Anything that satisfies a human want can be considered as 'good' in economics, In economics, the term 'goods' refer to material and non-material things. Just as an apple or a chair is a good, music or the services of actors, musicians and teachers are some of the examples of goods.
Goods can be classified into free goods and economic goods. Goods like air and sunlight which are the gifts of nature are free goods. They are not scarce. So they do not command a price in the market. They are known as free goods. Economic goods command a price in the market. In other words, they have value-in-exchange. For, they are scarce in relation to demand. In this connection, we have to remember that what is a free good in one place can become an economic good in another place. It all depends on the supply of a good and the demand for it. For example, in some villages firewood is a free good. But in a town where we have to pay a price for it, it becomes an economic good. Similarly, water which is a free good becomes an economic good when there is scarcity of water.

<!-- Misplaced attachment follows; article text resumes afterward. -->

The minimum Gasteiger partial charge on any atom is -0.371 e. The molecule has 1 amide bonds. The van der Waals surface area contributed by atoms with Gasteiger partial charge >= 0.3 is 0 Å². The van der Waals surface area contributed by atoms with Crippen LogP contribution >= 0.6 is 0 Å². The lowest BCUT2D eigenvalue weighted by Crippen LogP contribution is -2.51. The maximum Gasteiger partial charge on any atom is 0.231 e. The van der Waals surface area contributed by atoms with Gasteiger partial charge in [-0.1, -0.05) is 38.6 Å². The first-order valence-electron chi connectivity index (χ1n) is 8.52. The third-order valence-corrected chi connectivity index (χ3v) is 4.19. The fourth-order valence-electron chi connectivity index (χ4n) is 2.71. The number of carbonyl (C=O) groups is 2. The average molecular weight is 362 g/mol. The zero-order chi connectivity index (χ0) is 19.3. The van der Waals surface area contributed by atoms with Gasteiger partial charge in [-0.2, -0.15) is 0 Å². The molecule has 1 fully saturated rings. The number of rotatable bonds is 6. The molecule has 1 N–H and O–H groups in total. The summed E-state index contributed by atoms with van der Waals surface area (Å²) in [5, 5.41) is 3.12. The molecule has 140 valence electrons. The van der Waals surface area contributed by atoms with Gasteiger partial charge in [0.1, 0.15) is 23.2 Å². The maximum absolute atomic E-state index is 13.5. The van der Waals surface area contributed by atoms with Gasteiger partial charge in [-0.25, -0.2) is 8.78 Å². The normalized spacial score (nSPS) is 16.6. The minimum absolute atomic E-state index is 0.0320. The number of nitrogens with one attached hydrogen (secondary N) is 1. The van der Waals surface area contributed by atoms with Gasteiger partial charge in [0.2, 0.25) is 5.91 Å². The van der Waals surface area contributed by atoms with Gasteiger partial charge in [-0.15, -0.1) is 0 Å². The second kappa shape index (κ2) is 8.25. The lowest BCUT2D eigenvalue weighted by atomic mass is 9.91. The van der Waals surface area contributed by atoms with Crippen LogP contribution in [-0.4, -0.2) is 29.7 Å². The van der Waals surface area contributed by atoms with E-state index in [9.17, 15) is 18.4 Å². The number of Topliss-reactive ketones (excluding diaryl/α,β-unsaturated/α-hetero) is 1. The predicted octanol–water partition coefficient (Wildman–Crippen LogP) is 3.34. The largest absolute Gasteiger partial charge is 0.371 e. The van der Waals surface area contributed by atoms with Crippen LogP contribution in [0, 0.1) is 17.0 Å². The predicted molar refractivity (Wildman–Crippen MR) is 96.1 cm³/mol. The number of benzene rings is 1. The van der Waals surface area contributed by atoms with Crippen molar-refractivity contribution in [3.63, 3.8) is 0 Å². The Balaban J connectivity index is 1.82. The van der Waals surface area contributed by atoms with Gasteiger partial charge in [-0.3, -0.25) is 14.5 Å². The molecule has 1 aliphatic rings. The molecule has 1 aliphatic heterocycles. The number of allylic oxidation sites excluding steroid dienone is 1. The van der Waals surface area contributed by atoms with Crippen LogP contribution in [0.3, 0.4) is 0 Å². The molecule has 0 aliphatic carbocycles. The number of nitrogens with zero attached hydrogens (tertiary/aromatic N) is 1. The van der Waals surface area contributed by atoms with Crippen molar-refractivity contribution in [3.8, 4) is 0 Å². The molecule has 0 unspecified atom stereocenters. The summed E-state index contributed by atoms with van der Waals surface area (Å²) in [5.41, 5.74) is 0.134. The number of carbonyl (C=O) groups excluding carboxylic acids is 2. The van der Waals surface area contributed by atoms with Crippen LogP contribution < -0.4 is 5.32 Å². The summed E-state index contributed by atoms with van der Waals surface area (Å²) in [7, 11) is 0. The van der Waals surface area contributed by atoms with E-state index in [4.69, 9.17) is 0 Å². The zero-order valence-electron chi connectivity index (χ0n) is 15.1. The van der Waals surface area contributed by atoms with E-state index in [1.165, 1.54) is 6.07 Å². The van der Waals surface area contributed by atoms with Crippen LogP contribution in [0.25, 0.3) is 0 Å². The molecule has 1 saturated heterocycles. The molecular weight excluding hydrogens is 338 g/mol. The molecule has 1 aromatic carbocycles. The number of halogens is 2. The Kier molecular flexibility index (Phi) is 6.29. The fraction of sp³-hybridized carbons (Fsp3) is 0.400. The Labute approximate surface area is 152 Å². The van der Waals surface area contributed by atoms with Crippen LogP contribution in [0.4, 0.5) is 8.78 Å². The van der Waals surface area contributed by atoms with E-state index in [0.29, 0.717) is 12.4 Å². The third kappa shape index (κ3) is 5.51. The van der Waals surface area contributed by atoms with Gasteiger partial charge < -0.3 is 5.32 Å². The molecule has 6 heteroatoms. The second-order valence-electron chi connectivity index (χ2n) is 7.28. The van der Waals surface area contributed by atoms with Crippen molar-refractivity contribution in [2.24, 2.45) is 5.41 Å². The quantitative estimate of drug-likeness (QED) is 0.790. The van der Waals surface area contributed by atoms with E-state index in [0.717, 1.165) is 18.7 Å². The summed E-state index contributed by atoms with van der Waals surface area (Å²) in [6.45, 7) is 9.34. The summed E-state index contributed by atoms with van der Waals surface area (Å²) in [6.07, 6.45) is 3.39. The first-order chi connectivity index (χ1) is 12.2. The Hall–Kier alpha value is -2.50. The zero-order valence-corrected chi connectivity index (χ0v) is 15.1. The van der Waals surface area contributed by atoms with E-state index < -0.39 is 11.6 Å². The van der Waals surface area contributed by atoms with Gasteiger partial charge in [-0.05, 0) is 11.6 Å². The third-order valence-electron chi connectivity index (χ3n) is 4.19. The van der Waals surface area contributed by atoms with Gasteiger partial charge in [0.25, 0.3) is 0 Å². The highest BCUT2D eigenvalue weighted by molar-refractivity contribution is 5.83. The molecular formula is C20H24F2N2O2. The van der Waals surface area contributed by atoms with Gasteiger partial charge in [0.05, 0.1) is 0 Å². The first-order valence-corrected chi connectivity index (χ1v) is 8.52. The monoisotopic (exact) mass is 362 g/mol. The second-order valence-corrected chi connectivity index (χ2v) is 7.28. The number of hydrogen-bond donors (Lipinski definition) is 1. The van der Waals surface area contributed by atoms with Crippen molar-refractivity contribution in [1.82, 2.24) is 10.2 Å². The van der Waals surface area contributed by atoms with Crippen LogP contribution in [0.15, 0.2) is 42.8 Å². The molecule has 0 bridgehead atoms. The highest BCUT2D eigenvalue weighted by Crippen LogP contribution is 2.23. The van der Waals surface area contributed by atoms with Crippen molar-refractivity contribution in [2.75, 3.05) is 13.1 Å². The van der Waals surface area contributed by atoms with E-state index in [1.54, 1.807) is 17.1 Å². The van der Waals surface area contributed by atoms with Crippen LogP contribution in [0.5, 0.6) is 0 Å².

Goods may be further classified into (1) consumers goods and
(2) producers goods. Consumers goods satisfy our wants directly. They can be classified into (1) perishable goods (eg. vegetables, fish and music) and (2) durable goods (eg. a house, a car, a radio). Capital goods satisfy our wants indirectly. Machines that are used to make machines are called capital goods. For example, car is a sort of machine. It is a consumers' good. But there must be some other machine to make a car. That machine is known as capital good or producer good. But what is a consumers' good in one place can become a producers' good in another place. For example, when electricity is used for lighting purposes at home, it is a consumers' good. But the same electricity when used in factories for industrial purposes, it becomes a producers' good.